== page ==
/home/USER/docker     /openproject /data /openproject    /var/openproject/assets :/var/openproject/assets
/BIND_MOUNT_DIRECTORY /STACK_NAME  /data /CONTAINER_NAME /DIRECTORY              :/DIRECTORY

Because of this, it becomes extremely easy for me to carry over data to another server, first i just archive it:

cd ~/docker
sudo tar -czvf openproject.tar.gz ./openproject

Then, i can use almost any method of copying files to the new server, in this case opting for a simple SCP transfer:

scp openproject.tar.gz USER@NEW.servers.kronis.eu:/home/USER/docker/openproject.tar.gz

Once i have the file on the new server, i can extract its contents to the same directory and get rid of the archive:

sudo tar -xvf openproject.tar.gz
rm openproject.tar.gz

Then it becomes possible to update the deployment description for Docker Swarm and launch the container on the new server, to make sure that the data was carried over successfully:

running openproject

After that, all that's left is to carry over the DNS records and reconfigure the ingress!

Have a centralized way to manage ingress

Finally, we need to make web requests actually go to our app. The first thing we might want to do is update the DNS records, which is done easily enough. In this case, instead of an A record, i instead have a CNAME record which points to the A record for the server that the app will be running on. This eliminates the need to remember IP addresses or to wonder about what is running where:

new dns record

Another revelation that came to me was that maintaining a separate instances of Apache/httpd, Nginx, Tomcat or any other web/application server just doesn't scale all that well! Especially if you do have a need for HTTPS certificates, even configuring Certbot can be a time consuming activity if you need to do it for 20 different apps, not even mentioning the idea of managing certificates manually!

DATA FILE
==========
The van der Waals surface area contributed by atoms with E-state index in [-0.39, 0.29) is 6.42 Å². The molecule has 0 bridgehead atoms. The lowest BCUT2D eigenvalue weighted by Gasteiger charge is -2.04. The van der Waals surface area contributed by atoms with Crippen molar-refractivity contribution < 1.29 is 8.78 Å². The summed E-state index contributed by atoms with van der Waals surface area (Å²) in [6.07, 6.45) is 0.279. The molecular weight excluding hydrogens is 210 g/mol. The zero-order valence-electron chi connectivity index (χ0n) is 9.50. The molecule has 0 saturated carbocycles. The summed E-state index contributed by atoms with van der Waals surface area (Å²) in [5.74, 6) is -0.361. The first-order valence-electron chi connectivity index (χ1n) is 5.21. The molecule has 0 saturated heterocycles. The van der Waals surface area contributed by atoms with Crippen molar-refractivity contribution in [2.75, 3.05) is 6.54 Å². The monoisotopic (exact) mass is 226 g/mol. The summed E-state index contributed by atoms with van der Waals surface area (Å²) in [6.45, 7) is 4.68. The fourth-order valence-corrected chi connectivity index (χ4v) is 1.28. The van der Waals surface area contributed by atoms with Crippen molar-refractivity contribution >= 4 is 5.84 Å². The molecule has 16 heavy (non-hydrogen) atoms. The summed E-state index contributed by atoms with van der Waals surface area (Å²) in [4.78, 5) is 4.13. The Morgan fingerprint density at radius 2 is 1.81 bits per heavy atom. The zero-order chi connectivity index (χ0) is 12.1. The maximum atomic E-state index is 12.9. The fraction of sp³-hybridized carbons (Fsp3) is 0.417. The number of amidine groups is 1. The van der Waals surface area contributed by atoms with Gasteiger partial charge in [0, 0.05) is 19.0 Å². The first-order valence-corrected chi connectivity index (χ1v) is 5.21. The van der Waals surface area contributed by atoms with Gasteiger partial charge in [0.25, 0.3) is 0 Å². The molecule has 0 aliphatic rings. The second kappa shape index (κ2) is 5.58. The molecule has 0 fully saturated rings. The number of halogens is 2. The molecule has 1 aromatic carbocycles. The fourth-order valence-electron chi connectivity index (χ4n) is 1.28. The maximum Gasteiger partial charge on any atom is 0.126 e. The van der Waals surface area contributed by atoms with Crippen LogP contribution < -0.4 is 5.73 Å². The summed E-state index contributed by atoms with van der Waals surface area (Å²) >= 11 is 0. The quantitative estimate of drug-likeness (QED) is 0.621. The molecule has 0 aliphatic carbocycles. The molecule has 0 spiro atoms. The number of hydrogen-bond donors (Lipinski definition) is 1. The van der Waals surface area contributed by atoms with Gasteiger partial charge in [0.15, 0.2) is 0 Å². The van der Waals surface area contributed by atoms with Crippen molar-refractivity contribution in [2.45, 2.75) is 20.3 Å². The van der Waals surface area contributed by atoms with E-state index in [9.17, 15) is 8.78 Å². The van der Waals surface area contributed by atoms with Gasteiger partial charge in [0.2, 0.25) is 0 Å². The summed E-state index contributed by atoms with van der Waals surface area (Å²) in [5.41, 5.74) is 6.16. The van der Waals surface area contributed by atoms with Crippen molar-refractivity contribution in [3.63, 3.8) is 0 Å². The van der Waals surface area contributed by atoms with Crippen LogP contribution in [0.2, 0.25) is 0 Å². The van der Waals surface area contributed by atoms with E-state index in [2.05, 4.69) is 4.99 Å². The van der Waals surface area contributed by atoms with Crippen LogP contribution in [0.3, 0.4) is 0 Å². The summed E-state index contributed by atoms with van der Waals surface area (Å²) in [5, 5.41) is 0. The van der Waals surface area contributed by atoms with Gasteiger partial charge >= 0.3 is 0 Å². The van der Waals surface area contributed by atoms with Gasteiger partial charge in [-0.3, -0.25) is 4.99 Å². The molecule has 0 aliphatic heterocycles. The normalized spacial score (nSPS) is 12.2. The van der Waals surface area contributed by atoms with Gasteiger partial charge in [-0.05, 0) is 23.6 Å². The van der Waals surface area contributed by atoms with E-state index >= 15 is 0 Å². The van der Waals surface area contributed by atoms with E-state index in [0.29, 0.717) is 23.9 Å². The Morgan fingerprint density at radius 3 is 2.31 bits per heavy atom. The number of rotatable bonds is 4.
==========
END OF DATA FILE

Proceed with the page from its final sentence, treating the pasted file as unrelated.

So, my approach was to use Caddy, a free web server with automatic HTTPS for managing ingress points across all of my servers. Now, since i do want to minimize the impact of outages or misconfiguration, each server runs a separate instance of the server, with the configuration that's needed for the apps running on it stored in a Caddyfile. Thus, all i need to do to have requests correctly proxied, is have the following configuration:

https://MY_APP.kronis.dev {
  gzip
  proxy / openproject:80 {
    transparent
  }
  tls MY_EMAIL_ADDRESS {
    # ca https://acme-staging-v02.api.letsencrypt.org/directory
  }
}

In the example above, i sometimes uncomment the CA link, to initially use Let's Encrypt's staging environment, to prevent bad configurations from making my servers hit rate limits. But in comparison with Apache/httpd and even Nginx configs, this is way shorter and more readable.

This will ensure, that once i restart the Caddy container, it'll pick up on the changes, request the certificate and i'll be able to use the application without any hassles! That's all that i needed to do, apart from also cleaning up the old data (which i can do, because everything's also backed up periodically, deleting too much by accident could also be reverted somewhat easily).

Summary and pitfalls

I would say that my setup isn't perfect, not by a long shot - ideally, all of this migrating could be done automatically, and the steps could be done one by one with automatically only proceeding once the previous ones have succeeded. Additionally, Caddy is a bit finnicky about failures, for some stupid reason it likes to bring down the entire container instead of just outputting a warning into the logs, like "3 out of 90 sites failed certificate provisioning, please check their configuration". What's worse, the developer seems to have a bit of an attitude in regards to this matter, so nothing will most likely be done about it!

A half-working zombie server is not a good alternative because you would not want your web server running only some of your config, for the same reason you would not want to execute a truncated shell script.

Not only is that false equivalency, but also that's exactly what i want - if i'm serving 100 different applications, i don't want all of them to roll over because just one failed to do that. Furthermore, Caddy's love for hitting rate limits whilst checking for bad configuration is just stupid beyond belief. And putting something like:

deploy:
  restart_policy:
    delay: 300s

is only a temporary workaround that's just not good enough.

And yet, despite Caddy's flaws and the amount of manual work that's necessary, i still think that this approach is entirely suitable for my needs. It doesn't use distributed file systems or complex clusters that would need bunches of managing. I don't want to utilize those either, because then i'd spend 90% of my time troubleshooting and maintaining infrastructure that'd keep me from actually getting things done! Using bind mounts for file system directories, simple archives and Docker Swarm is the easiest way that i've found so far to address the issues mentioned above. Even moreso, it works in a hybrid cloud setting with no issues and has served me really well so far!